New Hampshire now has the second-highest rate of per capita drug overdose deaths nationwide, trailing only West Virginia.
Even so, the Granite State – in the throes of an opioid crisis – is low on the priority list for $1 billion of federal money currently being divvied up among the 50 states and territories. The state has been allocated $6.2 million to fight the drug crisis, but so far only half of that money has been appropriated by Congress.
The money was approved last year as part of the 21st Century Cures Act. A funding formula change by the federal agency tasked with distributing the money gives millions more to populous states like California, Texas and Florida – even though their per capita death rates are much lower than New Hampshire’s.
That has frustrated treatment advocates in the state as well as members of New Hampshire’s congressional delegation, who say the intent of the bill was to prioritize money to states hardest hit by opioid addiction, including New Hampshire, West Virginia and Kentucky.
“$3 million is not that much, actually,” said Tym Rourke, chairman of the New Hampshire’s Governor’s Commission on Alcohol and Drug Abuse, Prevention, Treatment and Recovery.
Rourke said the formula change took members of New Hampshire’s delegation and state treatment advocates by surprise.
“As recently as the day before (President Obama signed the bill), there was a conversation that it was bigger,” he said. “Somehow, within the congressional sausage-making, it got lost in translation.”
Members of New Hampshire’s delegation, including Rep. Annie Kuster and Sens. Jeanne Shaheen and Maggie Hassan, have expressed concern about the change.
“When we passed the 21st Century Cures Act, we were explicit about the need to prioritize funding to areas hardest hit by the opioid epidemic,” Kuster said in a written statement. “I’ve written to and spoken with SAMHSA officials to express my concern and disappointment that SAMHSA failed to follow the expressed intent of Congress.”
On Dec. 15, Kuster wrote to the Substance Abuse and Mental Health Services Administration, the agency tasked with coming up with a funding formula, asking how the formula was determined.
The agency replied that the formula was designed to target states with the highest number of overdose-related deaths and “the greatest unmet need for treatment.”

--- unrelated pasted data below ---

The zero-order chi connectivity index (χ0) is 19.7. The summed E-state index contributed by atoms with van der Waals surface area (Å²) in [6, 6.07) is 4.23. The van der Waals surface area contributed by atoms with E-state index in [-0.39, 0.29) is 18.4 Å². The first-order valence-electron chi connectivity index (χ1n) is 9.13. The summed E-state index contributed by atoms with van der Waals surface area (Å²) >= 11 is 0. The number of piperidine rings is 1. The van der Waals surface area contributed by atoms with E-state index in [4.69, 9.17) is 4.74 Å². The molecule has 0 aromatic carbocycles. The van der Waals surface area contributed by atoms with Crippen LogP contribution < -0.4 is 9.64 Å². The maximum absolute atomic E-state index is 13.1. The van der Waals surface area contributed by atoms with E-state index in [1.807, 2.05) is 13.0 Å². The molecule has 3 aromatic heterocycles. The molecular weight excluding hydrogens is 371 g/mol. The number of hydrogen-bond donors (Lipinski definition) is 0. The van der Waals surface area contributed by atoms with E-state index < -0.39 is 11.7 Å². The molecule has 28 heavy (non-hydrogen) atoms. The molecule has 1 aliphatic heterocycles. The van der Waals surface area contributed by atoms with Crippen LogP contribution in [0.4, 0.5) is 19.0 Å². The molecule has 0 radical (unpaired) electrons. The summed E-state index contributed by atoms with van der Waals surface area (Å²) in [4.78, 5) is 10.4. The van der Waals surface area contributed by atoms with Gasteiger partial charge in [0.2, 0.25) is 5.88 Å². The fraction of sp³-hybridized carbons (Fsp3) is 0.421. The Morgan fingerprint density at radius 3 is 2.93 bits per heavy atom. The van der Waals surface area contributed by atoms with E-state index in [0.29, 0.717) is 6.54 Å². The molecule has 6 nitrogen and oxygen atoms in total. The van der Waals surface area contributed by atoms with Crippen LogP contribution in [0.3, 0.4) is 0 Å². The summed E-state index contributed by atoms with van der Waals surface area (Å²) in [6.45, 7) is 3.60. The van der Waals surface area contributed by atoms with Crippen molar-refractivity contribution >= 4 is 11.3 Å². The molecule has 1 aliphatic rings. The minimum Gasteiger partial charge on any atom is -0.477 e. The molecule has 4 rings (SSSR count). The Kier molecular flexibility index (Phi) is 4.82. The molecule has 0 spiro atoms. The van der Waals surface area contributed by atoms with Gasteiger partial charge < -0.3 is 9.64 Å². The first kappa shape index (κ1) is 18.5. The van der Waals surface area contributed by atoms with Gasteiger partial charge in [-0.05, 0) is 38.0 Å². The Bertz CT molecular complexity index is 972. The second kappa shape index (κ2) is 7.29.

That means states with millions more residents (and therefore more overdose deaths) than New Hampshire are prioritized.
For instance, Texas is getting the second-largest slice of federal money, $27.4 million. But that state has the fourth-lowest per capita rate for drug fatalities.
Texas’s drug death rate is in the single digits at 9.4 deaths per 100,000 people; New Hampshire’s is more than three times higher – 34.3 deaths per 100,000 people.
Shaheen said she is happy New Hampshire is getting a share of the Cures money, which she believes will be put to good use. But she echoed Kuster, saying it could be more.
“I’ve contacted both the current and previous administrations, expressing my disappointment that SAMHSA didn’t follow the clear guidelines from Congress on how to allocate this funding,” Shaheen said, adding that she will continue to advocate for more funding to come to the state.
Hassan, the former New Hampshire governor, said the Cures Act “was a step in the right direction” but doesn’t provide enough funding for the state’s opioid problem.
“New Hampshire needs more support from the federal government in our efforts to combat the heroin, fentanyl and opioid crisis,” she said.
Gov. Chris Sununu highlighted the money in his recent budget address and in press releases discussing measures being taken to fight the drug crisis.
Sununu’s state budget proposal has a number of measures designed to fight the opioid crisis, including doubling the alcohol fund and hiring a policy advisor on Prevention, Treatment and Recovery to continue working on building the state’s treatment infrastructure.
(Ella Nilsen can be reached at 369-3322, firstname.lastname@example.org or on Twitter @ella_nilsen.)